We can tell you that the episodes are soon to be released on DVD, and the afore-mentioned book is out and available here and in bookshops near you. We’ll be featuring fragments of this event in an upcoming podcast, as well as a quick chinwag snatched by Ryan – in ten short minutes, he somehow unearthed that Owen was one of the masterminds behind C4 The Big Breakfast‘s regular feature ‘Streaky Bacon‘ – in which, according to Wiki, “Richard Bacon would get a member of the public out of their house to ‘streak’ along their street wearing nothing but bacon-covered underwear in order to win a large supply of bacon from their local butcher.” As you do. An evening both entertaining and informative, it was particularly gratifying to see Lynette Roberts’ and George Mackay Brown books being borrowed straight away, to sell a few of Owen’s books and to have people rushing to the stacks – bringing people and poetry together: yes sir.
January 19, 2010
…Philip Gross for The Water Table (Bloodaxe), a collection of poems meditating upon the Severn estuary. Chair of judges Simon Armitage said “It is so concentrated and keen-eyed and patient. The poems have a beauty and a craft to the writing and it’s hard to imagine how he kept it up over 64 pages.”
The shortlisted poets were
The Sun-fish by Eiléan Ní Chuilleánain
Continental Shelf by Fred D’Aguiar
Over by Jane Draycott
The Water Table by Philip Gross
Through the Square Window by Sinéad Morrissey
One Secret Thing by Sharon Olds
Weeds & Wild Flowers by Alice Oswald
A Scattering by Christopher Reid
The Burning of the Books and Other Poems by George Szirtes
West End Final by Hugo Williams
You can join us for a closer look at The Water Table at our New Books session: T S Eliot prize winner special, on Monday 15 February, 6.30 – 8pm.
January 18, 2010
Well, definitely Hamish, but only sort of Doris Lessing… In this week’s podcast, Ryan speaks to Hamish MacDonald, director of Moniack Mhor, recorded during a recent foray to Skye and Inverness. There’s also a wonderfully haunting track by Sheila K Cameron entitled ‘Last Night I Dreamed About Doris Lessing’. Why not pop on some cans and have a listen? Someone over on Twitter said listening to our podcasts was like having his brain licked. And we know he meant that in a fabulous way…
January 15, 2010
This week we ate bakewell tarts; were delighted to see the fruits of our Carry a Poem labours in print; were additonally delighted that people over on Twitter (follow us and Carry A Poem on Twitter!) seem to be delighted with our print!; welcomed Elspeth Murray and a catalogue of librarians for a workshop this morning – Elspeth demonstrated different crafty methods they could employ to enthuse their junior library visitors about poetry; got our events programme off to print; booked trains for Owen Sheers (who’s here on Tuesday!) and John Hegley (who’s here in February); had a big turn out for the Genomics Social Sessions event on Wednesday, a discussion by poets about the relationship between poetry and science and dispatched our first podcast of 2010 into the world. Now I’m biding my time till the Poetry Forum reading with Douglas Dunn, Kevin MacNeil and Eleanor Livingstone starts. More on that, and more, next week!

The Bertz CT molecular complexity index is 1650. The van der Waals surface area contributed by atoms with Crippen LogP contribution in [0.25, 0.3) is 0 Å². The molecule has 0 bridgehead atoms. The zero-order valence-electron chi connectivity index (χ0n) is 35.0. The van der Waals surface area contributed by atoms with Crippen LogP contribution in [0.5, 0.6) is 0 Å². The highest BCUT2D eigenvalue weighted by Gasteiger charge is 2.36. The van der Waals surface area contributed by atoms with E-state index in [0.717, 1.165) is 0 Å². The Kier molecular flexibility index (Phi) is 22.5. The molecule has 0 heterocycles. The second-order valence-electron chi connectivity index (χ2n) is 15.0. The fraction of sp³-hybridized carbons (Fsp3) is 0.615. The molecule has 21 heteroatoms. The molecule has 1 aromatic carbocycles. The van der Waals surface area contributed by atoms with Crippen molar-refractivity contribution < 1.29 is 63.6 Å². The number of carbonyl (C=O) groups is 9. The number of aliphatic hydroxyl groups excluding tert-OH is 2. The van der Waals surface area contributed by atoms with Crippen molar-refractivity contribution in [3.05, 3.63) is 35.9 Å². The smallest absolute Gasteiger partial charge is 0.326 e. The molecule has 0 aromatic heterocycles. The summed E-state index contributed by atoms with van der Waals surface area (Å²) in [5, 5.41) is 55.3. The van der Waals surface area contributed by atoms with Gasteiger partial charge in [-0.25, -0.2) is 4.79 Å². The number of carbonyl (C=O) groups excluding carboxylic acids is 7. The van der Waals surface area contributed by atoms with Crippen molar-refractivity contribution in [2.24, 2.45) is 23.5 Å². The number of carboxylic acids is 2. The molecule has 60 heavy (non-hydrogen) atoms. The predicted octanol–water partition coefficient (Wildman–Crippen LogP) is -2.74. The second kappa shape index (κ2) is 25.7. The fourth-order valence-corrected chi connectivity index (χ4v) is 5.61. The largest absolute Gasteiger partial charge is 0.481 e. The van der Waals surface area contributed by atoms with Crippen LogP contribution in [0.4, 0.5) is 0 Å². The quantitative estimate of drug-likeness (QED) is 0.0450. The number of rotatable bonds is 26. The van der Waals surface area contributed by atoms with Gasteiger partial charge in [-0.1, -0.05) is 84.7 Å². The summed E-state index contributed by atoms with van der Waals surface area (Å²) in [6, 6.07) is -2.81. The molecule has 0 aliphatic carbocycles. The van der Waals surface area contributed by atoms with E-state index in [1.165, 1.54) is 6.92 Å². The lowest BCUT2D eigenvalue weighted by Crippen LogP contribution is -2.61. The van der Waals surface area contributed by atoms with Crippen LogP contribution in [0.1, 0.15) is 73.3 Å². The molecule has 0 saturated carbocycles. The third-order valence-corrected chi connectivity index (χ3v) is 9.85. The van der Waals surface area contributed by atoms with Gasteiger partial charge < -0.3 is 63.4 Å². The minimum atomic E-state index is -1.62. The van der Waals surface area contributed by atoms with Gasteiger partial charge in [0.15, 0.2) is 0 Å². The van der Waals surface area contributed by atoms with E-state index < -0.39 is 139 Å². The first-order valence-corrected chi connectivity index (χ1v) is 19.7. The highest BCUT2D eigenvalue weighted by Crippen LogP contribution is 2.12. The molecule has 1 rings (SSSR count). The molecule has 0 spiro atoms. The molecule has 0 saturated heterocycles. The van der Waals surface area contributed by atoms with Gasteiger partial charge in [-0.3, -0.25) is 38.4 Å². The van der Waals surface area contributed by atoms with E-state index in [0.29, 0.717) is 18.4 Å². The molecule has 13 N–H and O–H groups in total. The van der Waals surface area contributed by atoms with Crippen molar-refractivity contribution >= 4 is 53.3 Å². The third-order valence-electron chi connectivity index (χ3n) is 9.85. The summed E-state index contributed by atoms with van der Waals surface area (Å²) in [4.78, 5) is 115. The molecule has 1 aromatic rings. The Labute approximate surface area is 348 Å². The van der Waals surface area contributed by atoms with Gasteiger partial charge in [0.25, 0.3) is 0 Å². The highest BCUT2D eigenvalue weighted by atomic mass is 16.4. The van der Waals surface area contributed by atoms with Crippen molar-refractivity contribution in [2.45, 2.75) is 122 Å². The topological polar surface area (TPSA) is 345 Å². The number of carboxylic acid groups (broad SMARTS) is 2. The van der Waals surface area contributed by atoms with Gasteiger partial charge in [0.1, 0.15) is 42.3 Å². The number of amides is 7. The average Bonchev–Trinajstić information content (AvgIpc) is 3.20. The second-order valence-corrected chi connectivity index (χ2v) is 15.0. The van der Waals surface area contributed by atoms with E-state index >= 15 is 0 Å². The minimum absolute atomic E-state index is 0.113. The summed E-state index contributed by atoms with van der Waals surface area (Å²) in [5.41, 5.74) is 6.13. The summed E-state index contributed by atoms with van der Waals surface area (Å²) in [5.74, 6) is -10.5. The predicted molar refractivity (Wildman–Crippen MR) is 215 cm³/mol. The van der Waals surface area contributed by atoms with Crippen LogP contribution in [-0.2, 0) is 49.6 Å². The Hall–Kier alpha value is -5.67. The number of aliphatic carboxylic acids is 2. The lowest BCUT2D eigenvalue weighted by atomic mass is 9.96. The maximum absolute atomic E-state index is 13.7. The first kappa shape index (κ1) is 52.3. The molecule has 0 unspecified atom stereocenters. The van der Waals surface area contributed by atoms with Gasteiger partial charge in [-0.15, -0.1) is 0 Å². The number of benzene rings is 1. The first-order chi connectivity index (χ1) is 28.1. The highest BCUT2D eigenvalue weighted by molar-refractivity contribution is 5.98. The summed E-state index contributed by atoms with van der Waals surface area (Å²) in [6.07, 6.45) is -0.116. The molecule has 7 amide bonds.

January 15, 2010
Our pals up the road at the Scottish Book Trust have asked us to flag up these opportunities.
You are currently writing short stories, novels or plays. Ever wondered what it takes to write for Film and TV? After the success of last year’s course, Scottish Book Trust is pleased to announce the launch of Screen Lab 2010. Screen Lab will show you exactly what it takes to break into one of the most competitive and lucrative areas of writing and will also include a day on adaptation. Screen Lab is led by award winning writer and director Adrian Mead, who will take you through the realities of the script development process and the strategy you need to adopt in order to break into the industry.
Application Deadline: Thursday 4th February
Dates: Friday 26th, Saturday 27th and Sunday 28th February
Cost: Screen Lab is completely free of charge to successful applicants
Find out more http://www.scottishbooktrust.com/node/3760
Writers in Schools: a three way mentoring programme
Scottish Book Trust is seeking a professional writer, interested in developing their skills in delivering sessions, projects and residencies within a school setting. The successful applicant will be paired with a writer with experience in delivering school projects, as well teacher to carry out a six session residency which will take place over a period agreed by the participating school and writers. The purpose of this initiative is to give writers with little or no experience of delivering classroom projects the opportunity to work with a mentor with an established track record of working in schools, as well as developing good practice models for effective schools projects.
Application Deadline: Friday 5th February
Cost: Successful applicants will not have to pay for this opportunity and will be paid Live Literature Funding rates for the residency
Find out more http://www.scottishbooktrust.com/node/3761